Tripoli, like much of Lebanon, is divided along sectarian lines and is only 30 miles (50 km) from the Syrian border. Its majority Sunni Muslims, who back the Syrian rebels, often clash with the minority from Assad's Alawite sect.
Two gunmen were wounded in overnight clashes between fighters from the Sunni district of Bab al-Tabbaneh and the Alawite neighborhood of Jebel Mohsen and died of their wounds, the sources said. Three civilians, including an elderly man, were shot dead by snipers on Friday, they said. Eleven others were wounded.
Lebanon's population is deeply divided over the Syrian war. Shi'ite militant and political movement Hezbollah and its allies support Assad while many of the country's Sunnis back the revolt.
Tripoli's Sunnis and Alawites have clashed sporadically for decades but the Syrian conflict has worsened tensions, with each side accusing the other of using the city as a base for sending fighters and weapons in and out of Syria.
The problem is felt not only in Tripoli but also from the Lebanese border town of Arsal. The town is predominantly Sunni Muslim and the neighboring town of al-Labwa is Shi'ite. Their fate shows just how dangerous the war in Syria has become for Lebanon as it still recovers from its own civil conflict.
Over the past three years, tens of thousands of Syrian refugees have more than tripled the population of Arsal.
Nowadays in its hilly streets, residents and refugees curse Hezbollah, the powerful Lebanese Shi'ite political and military movement whose fighters helped President Bashar Assad seize the town of Yabroud across the border this week.
Yet just 5 km (3 miles) down the hill in Shi'ite al-Labwa, Hezbollah's leader Hassan Nasrallah's face beams from billboards as residents denounce radical Islamists they say locals are letting use Arsal as a base to attack Shi'ites.
The towns have become a nerve centre of communal conflict in the country - a flare-up in tensions this week quickly set off protests across Lebanon in which at least one person died.
The two sides agree on little except that the situation is volatile, that the other side is to blame, and that the Lebanese army is not up to the task of restoring order.
"Hezbollah is the entire problem," Arsal's mayor Ali al-Hujeiri said in an interview this week.
"When one of their people gets martyred in Syria - we should only speak good of the dead, so we'll say 'martyr,' no matter who he was - when they lose in Syria, they make problems on the road from al-Labwa."
Hujeiri himself is wanted by the Lebanese government for alleged involvement in the murder of soldiers in the Arsal area, but in a sign of the limited state authority there, he has not been arrested.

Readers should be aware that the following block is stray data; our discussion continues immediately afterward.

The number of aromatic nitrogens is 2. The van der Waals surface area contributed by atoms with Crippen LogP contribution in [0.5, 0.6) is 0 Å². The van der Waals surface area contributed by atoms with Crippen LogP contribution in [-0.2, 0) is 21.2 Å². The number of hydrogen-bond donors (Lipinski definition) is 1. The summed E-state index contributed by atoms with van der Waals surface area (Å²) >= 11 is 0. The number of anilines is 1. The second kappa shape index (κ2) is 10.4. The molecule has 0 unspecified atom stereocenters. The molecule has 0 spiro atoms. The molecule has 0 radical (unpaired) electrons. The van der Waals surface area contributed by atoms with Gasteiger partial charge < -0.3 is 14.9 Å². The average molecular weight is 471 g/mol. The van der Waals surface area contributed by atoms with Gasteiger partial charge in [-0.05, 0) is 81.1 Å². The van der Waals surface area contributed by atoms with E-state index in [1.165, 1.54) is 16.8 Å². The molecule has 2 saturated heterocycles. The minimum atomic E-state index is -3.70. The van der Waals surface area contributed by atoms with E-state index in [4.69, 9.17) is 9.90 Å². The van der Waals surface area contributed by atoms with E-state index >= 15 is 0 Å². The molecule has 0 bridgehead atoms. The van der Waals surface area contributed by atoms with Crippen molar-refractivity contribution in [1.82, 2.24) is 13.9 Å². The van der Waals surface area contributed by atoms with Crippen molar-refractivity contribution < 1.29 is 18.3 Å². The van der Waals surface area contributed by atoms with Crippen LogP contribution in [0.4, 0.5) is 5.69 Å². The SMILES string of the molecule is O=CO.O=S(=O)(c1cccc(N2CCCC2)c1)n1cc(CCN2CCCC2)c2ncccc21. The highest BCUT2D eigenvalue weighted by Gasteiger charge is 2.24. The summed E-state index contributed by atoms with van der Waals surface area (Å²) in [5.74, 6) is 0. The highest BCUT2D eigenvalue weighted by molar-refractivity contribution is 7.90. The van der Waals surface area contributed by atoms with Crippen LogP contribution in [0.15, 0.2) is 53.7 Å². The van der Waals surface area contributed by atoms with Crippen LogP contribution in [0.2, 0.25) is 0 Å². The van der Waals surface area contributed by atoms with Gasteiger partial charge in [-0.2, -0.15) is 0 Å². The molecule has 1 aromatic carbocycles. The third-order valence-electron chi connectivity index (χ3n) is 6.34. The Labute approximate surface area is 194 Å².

There are now more than 100,000 refugees in Arsal, Hujeiri said, compared to the original population of about 40,000. Camps of plastic tarp and wood cover nearby hillsides and fields, practically constituting parallel towns.
In Arsal itself, young bearded men on motorcycles, some decorated with images of a black-and-white Islamic battle flag affiliated with hardline Islamist groups, clog the narrow, dusty streets.
Fighting across the border this week has made the situation in Arsal even more desperate and showed how quickly Syria's conflict can spill over and metastasize inside Lebanon.
The troubles kicked off on Sunday, when Syrian government forces backed by Hezbollah seized Yabroud, about 15 km from the border, severing one of the last rebel arteries into and out of Lebanon.
Within hours, a car bomb claimed by a hardline Sunni group went off in the Lebanese town of Nabi Osmane, killing at least three people and prompting men from al-Labwa, a stronghold of Hezbollah supporters, to pile sandbags on the road running uphill from their town to Arsal.
The closure severed Arsal from its only connection to Lebanon and set off demonstrations across the country by protesters who blocked roads, burned tyres and decried what they saw as a "siege" imposed by Hezbollah to punish the Sunni town.
One man was shot dead during the demonstrations, which ended on Wednesday when the army brokered a deal for the road to be opened and troops to deploy in Arsal.
Now, the military's Humvees and armored personnel carriers mix with battered trucks and pickups on Arsal's streets and any Syrian rebel fighters who are in town are keeping a low profile. But few expect the calm to last.
"We all love the army here and support it fully," said one 56-year-old resident named Mohamed. "But the army - the army is in too deep. The army isn't able to fulfill the role it needs to fulfill."